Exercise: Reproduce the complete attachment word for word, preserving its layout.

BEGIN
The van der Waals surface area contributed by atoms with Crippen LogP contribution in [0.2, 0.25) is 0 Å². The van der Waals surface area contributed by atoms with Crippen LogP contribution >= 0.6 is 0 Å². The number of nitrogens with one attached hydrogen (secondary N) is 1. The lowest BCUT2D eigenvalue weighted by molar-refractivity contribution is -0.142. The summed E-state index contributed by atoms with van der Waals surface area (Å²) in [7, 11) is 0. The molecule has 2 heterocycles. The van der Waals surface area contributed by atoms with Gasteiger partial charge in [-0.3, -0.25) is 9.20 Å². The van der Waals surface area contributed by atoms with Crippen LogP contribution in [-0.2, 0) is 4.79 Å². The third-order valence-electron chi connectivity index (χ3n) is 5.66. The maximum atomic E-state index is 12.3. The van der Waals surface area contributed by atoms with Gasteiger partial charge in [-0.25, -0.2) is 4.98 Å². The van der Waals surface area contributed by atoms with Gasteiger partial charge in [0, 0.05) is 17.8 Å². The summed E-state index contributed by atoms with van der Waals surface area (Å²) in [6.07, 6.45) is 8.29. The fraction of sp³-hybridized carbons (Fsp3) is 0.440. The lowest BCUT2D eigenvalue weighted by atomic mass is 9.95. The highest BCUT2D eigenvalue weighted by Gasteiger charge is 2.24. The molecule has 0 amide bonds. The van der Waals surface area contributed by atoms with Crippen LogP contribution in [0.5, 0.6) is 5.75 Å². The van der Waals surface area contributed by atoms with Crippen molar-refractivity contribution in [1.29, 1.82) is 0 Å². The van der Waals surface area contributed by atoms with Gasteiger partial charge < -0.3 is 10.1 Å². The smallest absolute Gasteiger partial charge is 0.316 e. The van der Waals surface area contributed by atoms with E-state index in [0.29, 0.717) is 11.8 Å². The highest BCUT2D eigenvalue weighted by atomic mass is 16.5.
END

The van der Waals surface area contributed by atoms with Crippen LogP contribution in [0.2, 0.25) is 0 Å². The van der Waals surface area contributed by atoms with Crippen LogP contribution >= 0.6 is 0 Å². The number of nitrogens with one attached hydrogen (secondary N) is 1. The lowest BCUT2D eigenvalue weighted by molar-refractivity contribution is -0.142. The summed E-state index contributed by atoms with van der Waals surface area (Å²) in [7, 11) is 0. The molecule has 2 heterocycles. The van der Waals surface area contributed by atoms with Gasteiger partial charge in [-0.3, -0.25) is 9.20 Å². The van der Waals surface area contributed by atoms with Crippen LogP contribution in [-0.2, 0) is 4.79 Å². The third-order valence-electron chi connectivity index (χ3n) is 5.66. The maximum atomic E-state index is 12.3. The van der Waals surface area contributed by atoms with Gasteiger partial charge in [-0.25, -0.2) is 4.98 Å². The van der Waals surface area contributed by atoms with Gasteiger partial charge in [0, 0.05) is 17.8 Å². The summed E-state index contributed by atoms with van der Waals surface area (Å²) in [6.07, 6.45) is 8.29. The fraction of sp³-hybridized carbons (Fsp3) is 0.440. The lowest BCUT2D eigenvalue weighted by atomic mass is 9.95. The highest BCUT2D eigenvalue weighted by Gasteiger charge is 2.24. The molecule has 0 amide bonds. The van der Waals surface area contributed by atoms with Crippen LogP contribution in [0.5, 0.6) is 5.75 Å². The van der Waals surface area contributed by atoms with Crippen molar-refractivity contribution in [1.29, 1.82) is 0 Å². The van der Waals surface area contributed by atoms with Gasteiger partial charge < -0.3 is 10.1 Å². The smallest absolute Gasteiger partial charge is 0.316 e. The van der Waals surface area contributed by atoms with E-state index in [0.29, 0.717) is 11.8 Å². The highest BCUT2D eigenvalue weighted by atomic mass is 16.5.